Later On

A blog written for those whose interests more or less match mine.

Gillette Guard: Single-blade cartridge

with 6 comments

SOTD 12 Mar 2013

I’m trying the Bic Metal (shave report here) and the Gillette Guard as possible travel razors (i.e., allowed by TSA in carry-on luggage). These certainly are good travel razors in terms of weight:

Bic Metal: 4g
Gillette Guard: 10g
Bakelite Slant: 18g
Edwin Jagger DE86bl (faux-ebony handle): 64g

Performance is perfectly satisfactory for a trip. The Bic Metal has an extremely narrow head (full width, but a minuscule depth), which reduces lather capacity of the razor too much for comfortable daily use.

The Guard is quite interesting from a marketing point of view. Gillette and Bic took different approaches, but they had different goals. Bic wanted to bring usable razors to market at the lowest possible cost, and the entire design is (so far as I can see) by cost reduction. The handle is barely more than a plastic soda straw: materials costs are totally minimized.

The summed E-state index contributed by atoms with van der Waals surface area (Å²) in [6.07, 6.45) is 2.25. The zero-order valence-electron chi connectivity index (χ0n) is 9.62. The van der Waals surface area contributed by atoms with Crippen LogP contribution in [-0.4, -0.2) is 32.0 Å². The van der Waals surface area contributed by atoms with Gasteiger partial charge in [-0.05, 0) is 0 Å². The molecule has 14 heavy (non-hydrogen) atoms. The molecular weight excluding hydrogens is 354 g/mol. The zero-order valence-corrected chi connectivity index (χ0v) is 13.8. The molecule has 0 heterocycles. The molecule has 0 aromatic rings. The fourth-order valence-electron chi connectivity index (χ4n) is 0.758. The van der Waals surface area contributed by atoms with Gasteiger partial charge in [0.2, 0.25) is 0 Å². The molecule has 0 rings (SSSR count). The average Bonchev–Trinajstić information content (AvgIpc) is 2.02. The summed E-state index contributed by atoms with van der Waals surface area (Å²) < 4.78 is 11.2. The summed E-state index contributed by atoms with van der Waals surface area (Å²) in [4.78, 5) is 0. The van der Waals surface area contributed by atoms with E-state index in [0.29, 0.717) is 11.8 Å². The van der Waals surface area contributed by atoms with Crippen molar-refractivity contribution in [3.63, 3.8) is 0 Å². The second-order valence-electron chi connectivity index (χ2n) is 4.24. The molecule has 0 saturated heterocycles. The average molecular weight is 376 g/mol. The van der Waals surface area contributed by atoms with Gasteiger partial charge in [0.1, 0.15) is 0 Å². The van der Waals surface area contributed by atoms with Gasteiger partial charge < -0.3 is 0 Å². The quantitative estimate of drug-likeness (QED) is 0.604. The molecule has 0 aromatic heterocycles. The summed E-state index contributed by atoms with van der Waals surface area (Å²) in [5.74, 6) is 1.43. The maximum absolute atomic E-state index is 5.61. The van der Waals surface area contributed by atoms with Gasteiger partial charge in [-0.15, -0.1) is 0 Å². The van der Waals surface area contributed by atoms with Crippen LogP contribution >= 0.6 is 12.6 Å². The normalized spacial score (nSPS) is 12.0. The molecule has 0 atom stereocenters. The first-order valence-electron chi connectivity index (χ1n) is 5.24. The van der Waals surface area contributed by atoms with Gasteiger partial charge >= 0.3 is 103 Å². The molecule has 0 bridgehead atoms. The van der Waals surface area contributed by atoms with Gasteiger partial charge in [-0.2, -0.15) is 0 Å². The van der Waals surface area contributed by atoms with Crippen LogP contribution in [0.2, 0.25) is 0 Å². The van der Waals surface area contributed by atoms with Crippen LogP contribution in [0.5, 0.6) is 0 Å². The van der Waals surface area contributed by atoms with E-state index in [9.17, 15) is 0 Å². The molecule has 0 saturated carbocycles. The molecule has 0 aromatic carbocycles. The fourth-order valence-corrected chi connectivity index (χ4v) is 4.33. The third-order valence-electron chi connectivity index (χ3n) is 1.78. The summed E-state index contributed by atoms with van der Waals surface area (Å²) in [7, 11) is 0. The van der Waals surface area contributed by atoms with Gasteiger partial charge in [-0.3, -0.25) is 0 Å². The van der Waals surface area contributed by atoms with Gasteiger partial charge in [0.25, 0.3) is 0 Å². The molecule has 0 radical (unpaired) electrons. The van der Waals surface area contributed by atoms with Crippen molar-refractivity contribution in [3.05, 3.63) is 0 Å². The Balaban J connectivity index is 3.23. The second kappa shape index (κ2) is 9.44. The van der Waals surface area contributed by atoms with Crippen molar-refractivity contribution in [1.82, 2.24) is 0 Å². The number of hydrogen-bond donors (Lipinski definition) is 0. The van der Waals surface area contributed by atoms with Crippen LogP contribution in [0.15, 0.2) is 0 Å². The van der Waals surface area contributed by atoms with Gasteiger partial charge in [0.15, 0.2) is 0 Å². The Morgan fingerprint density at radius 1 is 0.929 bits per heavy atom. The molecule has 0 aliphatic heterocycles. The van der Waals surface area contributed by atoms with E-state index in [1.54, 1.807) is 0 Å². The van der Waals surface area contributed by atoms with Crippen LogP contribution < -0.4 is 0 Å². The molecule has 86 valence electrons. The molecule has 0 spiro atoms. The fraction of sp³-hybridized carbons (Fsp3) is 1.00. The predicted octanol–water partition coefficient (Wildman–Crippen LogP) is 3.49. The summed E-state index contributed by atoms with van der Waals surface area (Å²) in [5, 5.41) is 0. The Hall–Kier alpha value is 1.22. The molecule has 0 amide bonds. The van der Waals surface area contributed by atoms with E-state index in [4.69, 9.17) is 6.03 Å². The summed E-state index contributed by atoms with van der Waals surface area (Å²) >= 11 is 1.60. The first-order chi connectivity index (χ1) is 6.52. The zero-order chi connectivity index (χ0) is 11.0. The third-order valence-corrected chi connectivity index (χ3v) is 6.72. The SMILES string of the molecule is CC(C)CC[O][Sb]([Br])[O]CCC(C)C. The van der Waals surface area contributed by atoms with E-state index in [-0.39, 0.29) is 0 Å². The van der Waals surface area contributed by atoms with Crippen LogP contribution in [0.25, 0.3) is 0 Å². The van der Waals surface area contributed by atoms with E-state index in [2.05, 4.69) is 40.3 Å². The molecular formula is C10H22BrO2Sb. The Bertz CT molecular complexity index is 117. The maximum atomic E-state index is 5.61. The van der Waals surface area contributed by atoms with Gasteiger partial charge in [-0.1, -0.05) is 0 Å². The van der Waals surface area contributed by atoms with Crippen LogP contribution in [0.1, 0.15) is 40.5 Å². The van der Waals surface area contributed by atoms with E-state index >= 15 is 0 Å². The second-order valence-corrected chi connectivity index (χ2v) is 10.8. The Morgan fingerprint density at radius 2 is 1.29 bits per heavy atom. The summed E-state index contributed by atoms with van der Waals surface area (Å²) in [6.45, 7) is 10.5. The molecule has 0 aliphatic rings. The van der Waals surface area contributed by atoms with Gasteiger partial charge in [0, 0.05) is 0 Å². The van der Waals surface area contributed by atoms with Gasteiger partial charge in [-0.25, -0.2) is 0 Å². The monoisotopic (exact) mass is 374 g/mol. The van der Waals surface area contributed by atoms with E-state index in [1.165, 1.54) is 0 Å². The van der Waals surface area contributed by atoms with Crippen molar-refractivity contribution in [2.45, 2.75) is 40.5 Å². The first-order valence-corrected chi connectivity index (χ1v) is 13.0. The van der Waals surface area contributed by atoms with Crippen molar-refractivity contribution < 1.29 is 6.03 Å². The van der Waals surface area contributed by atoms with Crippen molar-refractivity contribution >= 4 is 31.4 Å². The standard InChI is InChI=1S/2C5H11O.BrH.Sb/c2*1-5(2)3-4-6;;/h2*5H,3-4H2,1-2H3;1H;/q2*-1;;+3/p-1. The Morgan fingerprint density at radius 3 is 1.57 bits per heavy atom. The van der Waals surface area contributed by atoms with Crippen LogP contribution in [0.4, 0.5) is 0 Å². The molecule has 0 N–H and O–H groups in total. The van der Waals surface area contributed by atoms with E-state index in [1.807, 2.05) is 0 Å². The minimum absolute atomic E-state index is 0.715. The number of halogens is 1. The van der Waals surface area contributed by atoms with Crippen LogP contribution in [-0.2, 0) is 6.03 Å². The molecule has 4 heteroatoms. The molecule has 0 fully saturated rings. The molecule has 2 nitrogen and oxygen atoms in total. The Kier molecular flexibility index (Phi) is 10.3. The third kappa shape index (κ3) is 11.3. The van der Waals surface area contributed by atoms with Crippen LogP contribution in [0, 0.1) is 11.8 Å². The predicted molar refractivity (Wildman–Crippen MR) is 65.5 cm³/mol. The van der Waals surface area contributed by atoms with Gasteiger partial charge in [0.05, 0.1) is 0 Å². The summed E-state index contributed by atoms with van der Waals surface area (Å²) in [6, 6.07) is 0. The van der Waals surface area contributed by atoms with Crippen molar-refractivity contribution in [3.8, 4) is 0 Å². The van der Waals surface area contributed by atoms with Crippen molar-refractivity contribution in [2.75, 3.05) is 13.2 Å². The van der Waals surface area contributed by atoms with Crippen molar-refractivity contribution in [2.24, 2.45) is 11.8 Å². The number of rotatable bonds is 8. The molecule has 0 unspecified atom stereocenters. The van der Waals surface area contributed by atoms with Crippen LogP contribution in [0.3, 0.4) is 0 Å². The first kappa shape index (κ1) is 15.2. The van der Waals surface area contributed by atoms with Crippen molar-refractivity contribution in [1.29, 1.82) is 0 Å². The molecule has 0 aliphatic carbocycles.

Gillette wanted to sell into a market that cannot afford high prices, so costs also drive this design. But Gillette also wants to plant the shaver’s foot firmly on the cartridge escalator so that later, for very little more, the shaver can buy two-blade cartridges which are, as the advertisements will doubtless proclaim, much better than the single-blade cartridges the Guard uses. You know the story. What we see in India now is only the first chapter.